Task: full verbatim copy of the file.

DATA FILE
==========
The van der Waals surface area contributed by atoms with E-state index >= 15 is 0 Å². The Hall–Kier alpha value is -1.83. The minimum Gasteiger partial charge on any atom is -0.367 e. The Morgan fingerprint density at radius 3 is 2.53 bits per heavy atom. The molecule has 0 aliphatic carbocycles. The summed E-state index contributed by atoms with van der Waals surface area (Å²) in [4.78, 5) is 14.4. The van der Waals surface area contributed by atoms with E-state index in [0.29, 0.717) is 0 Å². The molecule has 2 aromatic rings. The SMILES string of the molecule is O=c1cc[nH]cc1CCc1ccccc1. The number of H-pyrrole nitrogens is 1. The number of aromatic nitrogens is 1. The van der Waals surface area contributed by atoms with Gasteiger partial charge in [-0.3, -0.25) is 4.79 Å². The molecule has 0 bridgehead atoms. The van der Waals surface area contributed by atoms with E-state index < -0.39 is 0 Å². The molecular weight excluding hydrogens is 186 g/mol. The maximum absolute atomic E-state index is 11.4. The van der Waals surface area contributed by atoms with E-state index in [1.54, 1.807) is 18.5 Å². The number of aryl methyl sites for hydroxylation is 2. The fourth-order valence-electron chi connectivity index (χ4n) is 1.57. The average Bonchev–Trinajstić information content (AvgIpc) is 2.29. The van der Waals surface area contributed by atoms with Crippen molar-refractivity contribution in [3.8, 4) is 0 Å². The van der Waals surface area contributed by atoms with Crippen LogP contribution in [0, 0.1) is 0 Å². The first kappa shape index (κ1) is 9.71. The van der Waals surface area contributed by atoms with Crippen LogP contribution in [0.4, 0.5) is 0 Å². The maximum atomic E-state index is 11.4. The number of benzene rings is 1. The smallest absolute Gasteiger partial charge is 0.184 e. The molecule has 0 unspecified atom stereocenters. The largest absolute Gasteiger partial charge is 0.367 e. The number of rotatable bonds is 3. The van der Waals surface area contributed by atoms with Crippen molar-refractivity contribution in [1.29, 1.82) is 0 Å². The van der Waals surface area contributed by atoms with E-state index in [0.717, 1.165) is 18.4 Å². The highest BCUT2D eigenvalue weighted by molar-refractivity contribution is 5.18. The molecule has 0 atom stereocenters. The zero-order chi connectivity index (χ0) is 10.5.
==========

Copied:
The van der Waals surface area contributed by atoms with E-state index >= 15 is 0 Å². The Hall–Kier alpha value is -1.83. The minimum Gasteiger partial charge on any atom is -0.367 e. The Morgan fingerprint density at radius 3 is 2.53 bits per heavy atom. The molecule has 0 aliphatic carbocycles. The summed E-state index contributed by atoms with van der Waals surface area (Å²) in [4.78, 5) is 14.4. The van der Waals surface area contributed by atoms with E-state index in [0.29, 0.717) is 0 Å². The molecule has 2 aromatic rings. The SMILES string of the molecule is O=c1cc[nH]cc1CCc1ccccc1. The number of H-pyrrole nitrogens is 1. The number of aromatic nitrogens is 1. The van der Waals surface area contributed by atoms with Gasteiger partial charge in [-0.3, -0.25) is 4.79 Å². The molecule has 0 bridgehead atoms. The van der Waals surface area contributed by atoms with E-state index < -0.39 is 0 Å². The molecular weight excluding hydrogens is 186 g/mol. The maximum absolute atomic E-state index is 11.4. The van der Waals surface area contributed by atoms with E-state index in [1.54, 1.807) is 18.5 Å². The number of aryl methyl sites for hydroxylation is 2. The fourth-order valence-electron chi connectivity index (χ4n) is 1.57. The average Bonchev–Trinajstić information content (AvgIpc) is 2.29. The van der Waals surface area contributed by atoms with Crippen molar-refractivity contribution in [3.8, 4) is 0 Å². The van der Waals surface area contributed by atoms with Crippen LogP contribution in [0, 0.1) is 0 Å². The first kappa shape index (κ1) is 9.71. The van der Waals surface area contributed by atoms with Crippen LogP contribution in [0.4, 0.5) is 0 Å². The maximum atomic E-state index is 11.4. The number of benzene rings is 1. The smallest absolute Gasteiger partial charge is 0.184 e. The molecule has 0 unspecified atom stereocenters. The largest absolute Gasteiger partial charge is 0.367 e. The number of rotatable bonds is 3. The van der Waals surface area contributed by atoms with Crippen molar-refractivity contribution in [1.29, 1.82) is 0 Å². The van der Waals surface area contributed by atoms with E-state index in [0.717, 1.165) is 18.4 Å². The highest BCUT2D eigenvalue weighted by molar-refractivity contribution is 5.18. The molecule has 0 atom stereocenters. The zero-order chi connectivity index (χ0) is 10.5.